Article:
On June 17, 1912 the lives of Hazard’s residents changed as the city’s first train car ceremoniously made its way into the town. Now, 100 years later, Hazard looks much different and nearly all of the changes were a direct result of the industry, supplies and people brought to Hazard by way of the railroad.
Organizers in modern day Hazard are set to celebrate the centennial this coming weekend, and it’s one anniversary that includes a lot of history.
In 1911, Hazard was only a town of a few one-room school houses, one hotel and a boarding house, a few wooden sidewalks, and not one reasonably passable road. The Hazard Herald had just put out its first issues after buying out the Mountaineer.
For the nearly 200 people living in Hazard, the proposed date in 1912 for the coming of the railroad was a welcome one. They had hoped and anticipated a way to have a solid connection with the world outside their remote mountains for years, though with little luck.
A ride out of Hazard to visit friends or even for necessary items like cooking utensils and doctor visits was a long, hard journey. The closest train was in Jackson, and getting to it meant either a ride down river in a boat, or an ox cart along rugged terrain. It was not a journey taken lightly or easily.
According to Martha Quigley, director of the Bobby Davis Museum and the author of Railroading Around Hazard and Perry County, even just picking up a frying pan could be quite an ordeal.
“It was so isolated,” Quigley said of Hazard at the time. “They could go down the river on boats, but it was even difficult traveling on the river. The rivers were their roads.”
Traveling down river was a fairly smooth and fast ride, however, up river was back-breaking work with long poles used to push against the river bed to float the boat slowly against the current. These boats were the way Hazard got its news, letters, merchandise, and even visiting relatives.
“It was just so difficult to stay connected to the rest of the world,” said Quigley, adding that it could be weeks before they heard some of the biggest news in the country, such as a presidential assassination.
The biggest push locally for the train was for news and transportation, although when the train finally came it was due to the interests of businessmen far from Hazard.
“I can’t name specific people, but I do know a lot of them lived in New York,” said Quigley. “It was thought that the railroad was built for passenger trains, but it really wasn’t. Passenger trains kind of got in the way of the coal trains.”
Previous to the coming of the railroad, coal was a barely used resource in the area. Small ox carts would occasionally move loads of coal, but the coal industry did not boom until transportation became available to move the coal.
“There were lots of people that were interested in coming into this area and mining coal, but they didn’t have any way to get it out of here,” Quigley noted.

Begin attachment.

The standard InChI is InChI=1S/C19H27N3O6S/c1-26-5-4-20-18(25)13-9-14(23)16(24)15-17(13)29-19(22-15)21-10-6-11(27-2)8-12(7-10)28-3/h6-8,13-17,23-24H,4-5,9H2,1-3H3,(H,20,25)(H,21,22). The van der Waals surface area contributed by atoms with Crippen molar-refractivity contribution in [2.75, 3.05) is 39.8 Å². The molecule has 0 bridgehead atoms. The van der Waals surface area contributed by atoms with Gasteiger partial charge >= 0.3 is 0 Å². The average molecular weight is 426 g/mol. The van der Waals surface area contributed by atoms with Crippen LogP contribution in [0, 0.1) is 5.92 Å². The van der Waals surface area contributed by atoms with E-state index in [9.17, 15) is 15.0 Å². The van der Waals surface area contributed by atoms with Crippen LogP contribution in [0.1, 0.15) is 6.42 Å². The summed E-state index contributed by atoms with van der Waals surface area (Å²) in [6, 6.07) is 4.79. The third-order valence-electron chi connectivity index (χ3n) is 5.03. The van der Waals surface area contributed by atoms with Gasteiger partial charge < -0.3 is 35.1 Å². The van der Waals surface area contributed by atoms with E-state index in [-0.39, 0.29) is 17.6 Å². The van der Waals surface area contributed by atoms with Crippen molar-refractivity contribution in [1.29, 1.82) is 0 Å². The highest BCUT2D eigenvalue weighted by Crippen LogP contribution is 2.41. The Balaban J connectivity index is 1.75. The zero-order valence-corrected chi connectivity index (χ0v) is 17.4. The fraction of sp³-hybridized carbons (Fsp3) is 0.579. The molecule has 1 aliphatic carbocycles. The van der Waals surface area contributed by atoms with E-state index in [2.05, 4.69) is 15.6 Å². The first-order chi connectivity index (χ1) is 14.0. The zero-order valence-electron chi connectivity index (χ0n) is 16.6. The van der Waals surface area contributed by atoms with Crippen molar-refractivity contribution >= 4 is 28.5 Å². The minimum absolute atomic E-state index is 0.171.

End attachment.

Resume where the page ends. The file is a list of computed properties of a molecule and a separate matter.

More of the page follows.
The first train track into Hazard was only one track with no way to turn the engines, so passenger trains and coal trains had to compete for the area. Despite these inconveniences, the coming of the railroad meant a quick and positive change for the small town. It brought people, jobs and industry, and caused an overall boom in the economy and population. The people of Hazard celebrated the coming of the railroad with the grandeur it deserved, although it is not known whether they fully understood the impact at the time.
The monumental event included a brass band sitting atop one of the first train cars that came to the area. It was carrying railroad ties to continue pushing forward with the track. Overnight there came a need for hotels, restaurants, bridges and a train depot. The train was built across the river from the town and people had no good way to get to it. Some took boats, others swam.
One of the first major projects after the coming of the train was to build a bridge. A committee was formed and the building began, which stretched across the town in many different ways.
“Anyone who came to Hazard had to have a place to stay, and there was only one small hotel and one small boarding house, so they had to start building,” Quigley noted.
Within a few short years Hazard grew to have roads, cars, telephones, and swelled to several thousand residents. By just a few decades after the coming of the railroad, downtown much resembled what it looks like today.
“It was like there was a vision that came true on that day,” Quigley remarked.
The centennial celebration will take place this coming Sunday, June 17. The CSX company currently operates the rail yards in Hazard, and will be placing on display a train engine on the tracks directly across from Hazard’s downtown at 6 p.m.
The celebration will include the opening of a photography exhibit of train graffiti at the Bobby Davis Museum, as well as music and food at 7 p.m. Everyone is invited to attend.